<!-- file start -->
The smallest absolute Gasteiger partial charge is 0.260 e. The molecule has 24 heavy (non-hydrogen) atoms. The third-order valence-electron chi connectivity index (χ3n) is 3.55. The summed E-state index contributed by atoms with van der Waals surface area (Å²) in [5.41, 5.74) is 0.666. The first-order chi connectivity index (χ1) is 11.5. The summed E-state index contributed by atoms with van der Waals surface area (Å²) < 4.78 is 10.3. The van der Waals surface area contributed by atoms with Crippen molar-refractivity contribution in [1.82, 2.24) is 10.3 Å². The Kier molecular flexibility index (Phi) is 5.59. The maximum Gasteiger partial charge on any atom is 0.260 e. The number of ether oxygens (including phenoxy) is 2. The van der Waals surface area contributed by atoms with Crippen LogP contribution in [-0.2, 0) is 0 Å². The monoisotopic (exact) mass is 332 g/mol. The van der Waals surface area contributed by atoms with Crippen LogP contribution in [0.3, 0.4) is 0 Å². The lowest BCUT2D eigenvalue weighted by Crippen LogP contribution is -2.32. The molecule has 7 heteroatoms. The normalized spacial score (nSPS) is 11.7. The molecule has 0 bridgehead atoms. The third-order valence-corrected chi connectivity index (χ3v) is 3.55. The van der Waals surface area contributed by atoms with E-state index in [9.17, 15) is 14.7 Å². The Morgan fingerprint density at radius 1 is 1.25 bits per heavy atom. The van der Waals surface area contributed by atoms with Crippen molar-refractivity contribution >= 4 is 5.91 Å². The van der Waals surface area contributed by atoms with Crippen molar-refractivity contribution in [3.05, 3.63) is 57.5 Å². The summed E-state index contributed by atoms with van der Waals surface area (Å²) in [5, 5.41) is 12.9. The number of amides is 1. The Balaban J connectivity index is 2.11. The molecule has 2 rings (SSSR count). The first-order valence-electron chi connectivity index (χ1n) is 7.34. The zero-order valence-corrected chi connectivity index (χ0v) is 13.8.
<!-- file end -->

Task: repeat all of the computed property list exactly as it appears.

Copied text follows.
The smallest absolute Gasteiger partial charge is 0.260 e. The molecule has 24 heavy (non-hydrogen) atoms. The third-order valence-electron chi connectivity index (χ3n) is 3.55. The summed E-state index contributed by atoms with van der Waals surface area (Å²) in [5.41, 5.74) is 0.666. The first-order chi connectivity index (χ1) is 11.5. The summed E-state index contributed by atoms with van der Waals surface area (Å²) < 4.78 is 10.3. The van der Waals surface area contributed by atoms with Crippen molar-refractivity contribution in [1.82, 2.24) is 10.3 Å². The Kier molecular flexibility index (Phi) is 5.59. The maximum Gasteiger partial charge on any atom is 0.260 e. The number of ether oxygens (including phenoxy) is 2. The van der Waals surface area contributed by atoms with Crippen LogP contribution in [-0.2, 0) is 0 Å². The monoisotopic (exact) mass is 332 g/mol. The van der Waals surface area contributed by atoms with Crippen LogP contribution in [0.3, 0.4) is 0 Å². The lowest BCUT2D eigenvalue weighted by Crippen LogP contribution is -2.32. The molecule has 7 heteroatoms. The normalized spacial score (nSPS) is 11.7. The molecule has 0 bridgehead atoms. The third-order valence-corrected chi connectivity index (χ3v) is 3.55. The van der Waals surface area contributed by atoms with E-state index in [9.17, 15) is 14.7 Å². The Morgan fingerprint density at radius 1 is 1.25 bits per heavy atom. The van der Waals surface area contributed by atoms with Crippen molar-refractivity contribution >= 4 is 5.91 Å². The van der Waals surface area contributed by atoms with Crippen molar-refractivity contribution in [3.05, 3.63) is 57.5 Å². The summed E-state index contributed by atoms with van der Waals surface area (Å²) in [5, 5.41) is 12.9. The number of amides is 1. The Balaban J connectivity index is 2.11. The molecule has 2 rings (SSSR count). The first-order valence-electron chi connectivity index (χ1n) is 7.34. The zero-order valence-corrected chi connectivity index (χ0v) is 13.8.